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Author: Subject: Best Place to learn Chemistry Online (Beginner to Expert) ?
LuckyWinner
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[*] posted on 31-1-2022 at 09:46
Best Place to learn Chemistry Online (Beginner to Expert) ?


what website has *the best* from beginner to expert interactive and properly structured chemistry course?

this can be a payed service or free.
I assume payed services provide the best overall package
and get you the most condensed time/learning effectiveness

there are some amazing free youtube channels like
prof dave explains or
leah4sci

(other threads about this topic are already outdated and
several months old)

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B(a)P
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[*] posted on 31-1-2022 at 11:53


Michel van Biezel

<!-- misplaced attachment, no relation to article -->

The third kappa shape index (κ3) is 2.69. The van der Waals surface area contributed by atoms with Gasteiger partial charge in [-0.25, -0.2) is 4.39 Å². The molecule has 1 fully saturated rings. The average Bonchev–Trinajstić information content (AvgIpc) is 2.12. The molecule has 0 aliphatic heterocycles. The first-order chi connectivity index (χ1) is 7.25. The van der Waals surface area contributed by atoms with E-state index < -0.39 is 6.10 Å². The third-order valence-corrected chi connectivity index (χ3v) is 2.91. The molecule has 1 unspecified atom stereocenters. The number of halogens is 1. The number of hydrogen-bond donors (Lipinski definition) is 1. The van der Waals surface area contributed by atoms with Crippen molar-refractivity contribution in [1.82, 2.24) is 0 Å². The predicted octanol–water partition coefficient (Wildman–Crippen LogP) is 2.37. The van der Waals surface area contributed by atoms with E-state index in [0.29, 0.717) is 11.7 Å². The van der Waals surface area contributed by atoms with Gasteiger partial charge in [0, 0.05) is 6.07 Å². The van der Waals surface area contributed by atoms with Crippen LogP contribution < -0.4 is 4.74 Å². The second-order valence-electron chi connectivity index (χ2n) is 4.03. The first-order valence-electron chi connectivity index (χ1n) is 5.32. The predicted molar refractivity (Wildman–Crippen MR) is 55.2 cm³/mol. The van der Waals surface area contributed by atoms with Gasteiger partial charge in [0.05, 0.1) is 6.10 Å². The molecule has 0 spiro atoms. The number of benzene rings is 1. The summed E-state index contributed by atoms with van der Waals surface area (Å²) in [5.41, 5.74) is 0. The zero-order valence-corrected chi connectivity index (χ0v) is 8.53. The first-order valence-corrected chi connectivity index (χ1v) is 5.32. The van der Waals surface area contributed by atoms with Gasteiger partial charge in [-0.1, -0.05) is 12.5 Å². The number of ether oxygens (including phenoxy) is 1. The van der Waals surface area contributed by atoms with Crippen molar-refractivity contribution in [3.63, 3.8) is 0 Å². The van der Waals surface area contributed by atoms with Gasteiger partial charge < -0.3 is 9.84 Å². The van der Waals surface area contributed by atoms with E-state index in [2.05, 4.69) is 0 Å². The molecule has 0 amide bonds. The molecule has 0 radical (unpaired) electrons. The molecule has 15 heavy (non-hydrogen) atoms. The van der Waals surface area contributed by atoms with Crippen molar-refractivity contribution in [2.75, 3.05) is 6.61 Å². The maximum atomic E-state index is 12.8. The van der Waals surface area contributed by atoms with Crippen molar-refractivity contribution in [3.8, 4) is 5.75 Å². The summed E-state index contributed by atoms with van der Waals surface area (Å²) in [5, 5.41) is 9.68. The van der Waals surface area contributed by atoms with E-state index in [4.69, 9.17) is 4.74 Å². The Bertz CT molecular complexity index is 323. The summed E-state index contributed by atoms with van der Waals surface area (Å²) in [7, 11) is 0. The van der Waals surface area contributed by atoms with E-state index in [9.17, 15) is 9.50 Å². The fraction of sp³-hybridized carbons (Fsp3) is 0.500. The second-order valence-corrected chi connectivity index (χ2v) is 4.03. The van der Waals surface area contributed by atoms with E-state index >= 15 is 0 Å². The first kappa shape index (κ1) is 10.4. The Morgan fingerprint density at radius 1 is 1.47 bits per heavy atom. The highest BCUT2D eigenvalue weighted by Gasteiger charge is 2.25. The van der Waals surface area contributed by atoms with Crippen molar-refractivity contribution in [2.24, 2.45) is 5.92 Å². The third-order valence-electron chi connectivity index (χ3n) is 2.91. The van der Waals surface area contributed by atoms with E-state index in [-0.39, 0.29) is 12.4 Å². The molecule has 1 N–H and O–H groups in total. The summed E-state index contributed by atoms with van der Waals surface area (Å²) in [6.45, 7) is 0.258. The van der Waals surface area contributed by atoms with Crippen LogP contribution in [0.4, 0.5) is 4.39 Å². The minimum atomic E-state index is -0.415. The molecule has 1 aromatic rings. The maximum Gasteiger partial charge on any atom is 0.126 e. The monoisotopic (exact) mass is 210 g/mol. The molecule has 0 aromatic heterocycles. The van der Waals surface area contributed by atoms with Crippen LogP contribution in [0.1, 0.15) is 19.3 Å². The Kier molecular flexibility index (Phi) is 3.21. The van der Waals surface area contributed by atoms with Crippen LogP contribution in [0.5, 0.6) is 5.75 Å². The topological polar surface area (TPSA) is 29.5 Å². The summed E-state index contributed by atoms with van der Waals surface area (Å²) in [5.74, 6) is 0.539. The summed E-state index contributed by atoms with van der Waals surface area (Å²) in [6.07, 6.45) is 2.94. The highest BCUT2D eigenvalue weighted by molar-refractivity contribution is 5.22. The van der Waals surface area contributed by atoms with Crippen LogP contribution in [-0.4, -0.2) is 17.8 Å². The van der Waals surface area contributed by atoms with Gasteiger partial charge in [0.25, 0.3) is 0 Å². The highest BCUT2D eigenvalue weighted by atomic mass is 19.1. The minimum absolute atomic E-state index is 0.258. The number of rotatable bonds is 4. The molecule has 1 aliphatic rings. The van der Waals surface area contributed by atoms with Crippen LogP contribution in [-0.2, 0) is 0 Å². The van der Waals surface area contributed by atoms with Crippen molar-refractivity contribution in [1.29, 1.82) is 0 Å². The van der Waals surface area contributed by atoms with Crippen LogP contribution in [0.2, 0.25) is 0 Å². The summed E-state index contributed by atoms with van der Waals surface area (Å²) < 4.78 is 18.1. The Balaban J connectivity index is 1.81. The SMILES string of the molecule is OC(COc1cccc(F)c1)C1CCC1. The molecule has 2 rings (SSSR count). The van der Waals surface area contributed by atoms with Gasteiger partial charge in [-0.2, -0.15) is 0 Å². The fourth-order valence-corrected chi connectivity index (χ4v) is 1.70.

This is another youtube channel that is worth a look.
MIT Open is also worth a look
MIT Chemistry

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LuckyWinner
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[*] posted on 31-1-2022 at 17:34


are there any payed online courses that give you animations,tasks, good structure, ...
maybe 'brilliant. did anyone try that, is it any good?'

the complete package, not just videos.

[Edited on 1-2-2022 by LuckyWinner]
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Texium
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[*] posted on 1-2-2022 at 12:34


If you're willing to do paid online courses, you might as well see what your local community college has to offer. Many times they'll offer courses online at fairly affordable fees. Especially now with covid, most classes besides the labs are online. And as an added bonus, you can get yourself an associate's degree if you pass enough of them.